On Tuesday I woke up early to try to see the Bell’s Vireo and get a picture of it. When Evan and I went on Monday we could only hear it as it was embedded deep inside the shrubs. With a great deal of patience and a fair amount of wood ticks, I was able to see the Bell’s Vireo several times while out by myself. The problem, though, was that I’d only see it when it would fly from one shrub to the next. Once inside a shrub, forget about trying to find it. I was motivated to get a picture of this one because it is a county record. By the way, its location is no longer a secret as Randy posted it to MOU-net tonight.
After nearly two hours of chasing the bird, all I could come up with was this butt-shot. Can you find the bird? If you can believe it, this was a good viewing for me.It was a gorgeous morning even if my pants and feet were soaked from the dew of the tall grass. I added a life bird, the Willow Flycatcher, by making the identification from its vocalization. Sound is the best way to tell the five Empid flycatchers apart since they basically all look alike. His “Fitz-bew!” call was very distinctive and heard often from several different birds. I wasn’t worried about Evan getting this lifer. There appeared to be many of these birds; it’s just a matter of bringing him out there to get it.
I also couldn’t resist this shot of the Yellow Warbler. I never tire of seeing them.
I finally gave up on the Bell’s and decided to head home. A few days prior, Joel had told me about a Red-headed Woodpecker that he saw just a few miles from this location. This woodpecker was a major target bird for our life lists. It has an absolutely stunning appearance. To make it even more unique, the bird’s population is declining due to European Starlings taking over their nesting cavities. Therefore this bird is becoming increasingly hard to find. When we went to Blue Mounds State Park, this bird was target #2 right behind the Blue Grosbeak. Although we hit our primary target that trip, we missed on this one.
As I drove down the road to the residence of the sighting, I didn’t think I’d see the bird. After all, that sighting was a few days ago. But within a minute or two of being on that road, I spotted a woodpecker on a telephone pole. I quickly pulled over to get out and look. No bird. I figured it just slipped to the back side of the pole. I was right because soon the bird flew across the road and perched on top of a post only 100 feet away. It was the Red-headed Woodpecker indeed! To make it even better, the sun was at my back and the early morning light on the bird was incredible. Camera time. I hit the power button and saw the message, “Charge the battery.” You’re kidding. I couldn’t even get one picture of this amazing bird in this perfect set-up. All I could do was just watch through the binoculars until it disappeared into a grove a minute later.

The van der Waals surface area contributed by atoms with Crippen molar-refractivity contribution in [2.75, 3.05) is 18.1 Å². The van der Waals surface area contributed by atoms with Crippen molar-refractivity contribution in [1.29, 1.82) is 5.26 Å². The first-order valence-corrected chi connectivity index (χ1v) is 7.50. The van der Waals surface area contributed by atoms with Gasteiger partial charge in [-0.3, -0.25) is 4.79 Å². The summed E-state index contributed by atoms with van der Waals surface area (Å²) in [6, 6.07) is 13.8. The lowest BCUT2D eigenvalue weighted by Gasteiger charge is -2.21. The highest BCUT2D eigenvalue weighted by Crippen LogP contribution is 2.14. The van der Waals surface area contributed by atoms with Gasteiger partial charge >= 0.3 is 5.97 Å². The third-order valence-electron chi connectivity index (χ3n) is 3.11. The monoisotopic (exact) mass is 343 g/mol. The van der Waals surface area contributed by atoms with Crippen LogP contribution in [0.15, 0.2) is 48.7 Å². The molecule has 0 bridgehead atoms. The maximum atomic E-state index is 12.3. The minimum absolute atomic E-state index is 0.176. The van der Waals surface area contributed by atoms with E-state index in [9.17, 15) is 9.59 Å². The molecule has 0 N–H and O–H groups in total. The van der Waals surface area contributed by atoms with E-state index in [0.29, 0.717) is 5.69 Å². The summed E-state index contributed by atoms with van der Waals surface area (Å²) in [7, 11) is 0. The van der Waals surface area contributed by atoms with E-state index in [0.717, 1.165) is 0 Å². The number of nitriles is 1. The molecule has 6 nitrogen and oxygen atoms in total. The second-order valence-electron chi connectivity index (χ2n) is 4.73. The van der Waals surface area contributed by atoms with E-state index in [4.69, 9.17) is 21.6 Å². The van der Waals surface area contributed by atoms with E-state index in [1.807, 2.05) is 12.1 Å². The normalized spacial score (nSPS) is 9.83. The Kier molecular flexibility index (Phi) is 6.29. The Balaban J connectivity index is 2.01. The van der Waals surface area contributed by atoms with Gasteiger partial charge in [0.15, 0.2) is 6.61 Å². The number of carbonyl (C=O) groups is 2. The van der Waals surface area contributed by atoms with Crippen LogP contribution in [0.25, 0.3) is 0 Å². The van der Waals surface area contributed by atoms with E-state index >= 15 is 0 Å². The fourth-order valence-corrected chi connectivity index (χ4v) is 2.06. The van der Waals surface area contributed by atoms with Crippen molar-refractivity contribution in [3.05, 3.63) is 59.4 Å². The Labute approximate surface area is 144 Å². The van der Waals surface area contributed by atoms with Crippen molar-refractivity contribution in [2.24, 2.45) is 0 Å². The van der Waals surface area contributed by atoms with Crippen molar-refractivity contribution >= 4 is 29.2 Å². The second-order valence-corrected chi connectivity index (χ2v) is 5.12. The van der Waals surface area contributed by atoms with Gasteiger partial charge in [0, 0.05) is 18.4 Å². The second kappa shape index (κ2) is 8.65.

This was a bitter-sweet sighting. The thrill of finding this good lifer was quickly replaced by the depressing fact that Evan wasn’t able to see it too. That stole the joy I first had. Even Melissa winced when I told her that I found the Red-headed Woodpecker. Because this was such a good bird, I decided not to tell Evan. This was no LBB (little brown bird). He would have been crushed.
This morning I again woke up early and went out to try to photograph the Bell’s. After nearly an hour-and-a-half, I gave up without a single picture. Plenty of sightings, but no picture. Once again I left and traveled down the road that held the woodpecker hoping I’d see it and could race home to get Evan. No luck.
When I got home, I had to hop in the car again to run the kids into daycare for a few hours. There was no hurry to get there, so on a whim I decided to take a huge detour to travel the woodpecker road again. I’m so glad I did. Shortly after turning onto the road, we spotted the Red-headed Woodpecker on a telephone pole! It flew into the neighboring yard and back to the poles again, so we got plenty of good views. Though the light wasn’t as good as yesterday, I was able to get some decent pictures. I hope you can forgive all the pictures; I tend to photo-bomb a great bird when we see it for the first time.
While I was taking pictures, my phone rang. Coincidentally it was Joel. He called to say we could go look at a Red-shouldered Hawk that was nesting at his friend’s house. Joel knew from checking our life lists on the blog that we still needed that one. After photographing the Red-headed Woodpecker some more, we went north to meet Joel.
As we drove I couldn’t believe our luck. We saw an amazing life bird today, and now we were about to get another! Once on site, we weren’t able to locate the nest. Bummer. I wasn’t worried, though. It will just be a matter of time before Joel finds the nest and calls us back. We also made a quick stop to look for the Grasshopper Sparrow – another bird that Joel knew we still needed. That bird wasn’t showing today either. I’m okay with that. We had a monumental morning, and these other missed birds just give us something to hunt for in the future.